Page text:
How many of you have heard of North Cascades National Park? If you haven’t, don’t feel bad. North Cascades is the most rugged and remote national park in the lower 48 and one of the least visited, which is saying a lot since it’s only 2 hours from the major metropolis of Seattle. Looking at the park map is a little intimidating, partially because there are places named Mt Formidable, Deadman Creek, Damnation Peak, and Mt Despair, but also because there is a serious lack of established trails. The people who visit this park are mostly seasoned mountaineers who don’t mind going days without a shower (there are no public showers in the park or in any of the surrounding towns).
We flew in to Seattle in the middle of the afternoon on Wednesday and met up with our friends Wade and Kate, who had flown in earlier and picked up our rental car – a little Toyota Yaris that was so small I had sit in the middle seat so our backpacks could fit in the car! We stopped along the way for some food and wine before rolling into our front-country campsite around 10 pm. We quickly set up camp and crawled into our sleeping bags, trying to get as much sleep as we could before an early morning wake up to get backpacking permits. One of the challenges of North Cascades is that you need permits for backcountry camping, but you can only get them in the backcountry office in Marblemount, WA in person up to one day in advance. Needless to say we were up bright and early to get in line for our permits!
When we arrived at the backcountry office I was worried we wouldn’t get our first choice since there were quite a few groups in front of us. Luckily they were all “backcountry camping” along Ross Lake and were taking all the spots that had a boat dock for motorboats. When I told the ranger our plans (including getting a permit for a third night at Trapper Lake, which is no longer a maintained campsite), she was impressed and told us to be aware of thigh-high creek crossings and snow. Boy was she right!
After returning to camp to organize and pack our gear we headed up the road to the trailhead. The reports I read said the road was closed at mile 21. Luckily that wasn’t correct and we were able to drive all the way up to the trailhead. We started our hike around 10 under partially clouded skies. I had picked the hike because Jason and I both really wanted to camp on Sahale Arm and also so that we had something a little different each day, with day 1 being all uphill, day 2 being all downhill, and day 3 being a combination of both. With that in mind we started the long climb up to campsite number 1 at Sahale Glacier, but first we had to make it up Cascade Pass (probably the most photographed location in the park). The trail follows well worn switchbacks, I think I read there were 33 of them, from the trailhead, through thick forests, and finally up into the high alpine zone.
After a quick snack at Cascade Pass and a couple photos, we started the real climb up to Sahale Glacier. The trail was mostly solid but there were still some sections that were covered in sketchy snow, including one snow bridge over a small waterfall that was rapidly deteriorating. Despite my hip, I was having a grand time and was really thankful I had spent so much time practicing my uphill climbing while training for San Juan Solstice. Having my new Gregory pack that fits correct didn’t hurt either!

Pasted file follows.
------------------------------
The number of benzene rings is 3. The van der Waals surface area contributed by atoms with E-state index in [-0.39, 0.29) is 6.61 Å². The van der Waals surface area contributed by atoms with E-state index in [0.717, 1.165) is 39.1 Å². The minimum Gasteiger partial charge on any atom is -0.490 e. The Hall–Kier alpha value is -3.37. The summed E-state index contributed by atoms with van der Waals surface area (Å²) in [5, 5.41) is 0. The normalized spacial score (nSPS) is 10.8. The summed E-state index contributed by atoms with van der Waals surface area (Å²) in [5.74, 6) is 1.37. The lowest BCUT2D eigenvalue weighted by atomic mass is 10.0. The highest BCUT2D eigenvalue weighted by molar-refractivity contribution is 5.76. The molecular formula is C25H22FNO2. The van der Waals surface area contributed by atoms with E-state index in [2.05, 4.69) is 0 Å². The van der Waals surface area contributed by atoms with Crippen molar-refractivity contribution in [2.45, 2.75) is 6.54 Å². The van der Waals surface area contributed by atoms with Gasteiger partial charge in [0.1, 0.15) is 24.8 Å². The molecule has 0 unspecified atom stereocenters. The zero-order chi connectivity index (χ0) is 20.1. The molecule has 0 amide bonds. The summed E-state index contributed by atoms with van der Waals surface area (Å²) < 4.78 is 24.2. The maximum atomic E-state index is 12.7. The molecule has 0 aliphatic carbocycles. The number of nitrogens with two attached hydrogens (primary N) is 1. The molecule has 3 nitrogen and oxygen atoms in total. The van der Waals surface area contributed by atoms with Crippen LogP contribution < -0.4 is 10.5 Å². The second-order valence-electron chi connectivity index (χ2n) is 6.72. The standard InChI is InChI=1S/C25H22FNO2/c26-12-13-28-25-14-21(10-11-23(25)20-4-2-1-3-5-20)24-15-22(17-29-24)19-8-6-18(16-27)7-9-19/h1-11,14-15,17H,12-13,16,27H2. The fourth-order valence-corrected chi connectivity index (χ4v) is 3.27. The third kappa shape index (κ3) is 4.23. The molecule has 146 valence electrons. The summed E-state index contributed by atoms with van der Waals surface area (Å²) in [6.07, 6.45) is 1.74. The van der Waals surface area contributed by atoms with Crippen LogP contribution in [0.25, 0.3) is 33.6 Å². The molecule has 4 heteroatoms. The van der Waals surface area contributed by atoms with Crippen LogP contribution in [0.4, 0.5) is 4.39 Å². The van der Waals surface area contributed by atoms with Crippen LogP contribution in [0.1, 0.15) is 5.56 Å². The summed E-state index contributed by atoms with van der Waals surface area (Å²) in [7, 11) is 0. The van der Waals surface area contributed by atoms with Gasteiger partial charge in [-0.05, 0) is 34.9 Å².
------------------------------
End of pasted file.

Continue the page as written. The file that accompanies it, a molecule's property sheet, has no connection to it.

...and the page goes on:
Once we made it up to Sahale Arm we encountered our first group of mountain goats! They didn’t seem interested in moving off the trail, and since they had babies with them we didn’t really feel like trying too hard to encourage them. Eventually we gave up trying to get them to move and hiked off trail around them. At that point my hip was really starting to hurt from the relentless uphill. I knew everyone else was struggling but I just couldn’t stop anymore and wanted to make it to camp. I left the other three behind as I beelined it the remaining 1300 feet uphill to Sahale Glacier and dropped my pack at the first decent campsite I could find. After a little snack I walked back to the start of the glacier to wait for everyone else. Once we all made it up to the glacier I did a little exploring and found the best campsite.
We did a couple camp chores, like setting up our tents, moving scented items to a third, unoccupied rockwalled enclosed campsite, and filtering water while clouds closed in and the wind really started howling. According to Wade’s watch, which he left outside their tent, the temperature dropped 20 degrees within a matter of 20ish minutes! We huddled in the third campsite while we cooked and early dinner and were asleep before the sun truly set. I woke up once in the middle of the night to pee and realized the clouds had lifted and the sky was alight with the milky way and countless twinkling stars. I didn’t realize, until the next morning, that the clouds hadn’t lifted, they had sunk down into the valley. I woke up slightly before sunrise to see our campsite surrounded by mountain goats (thanks to me peeing too close to our tent) and the most perfect inversion I have ever seen. I snapped close to 100 pictures of the goats and the sunrise from the safety of our tent since Jason was worried the goats would attack.
And…you’ll have to wait for part 2 to hear about the next part of our trip! Here’s the Strava information for Part 1!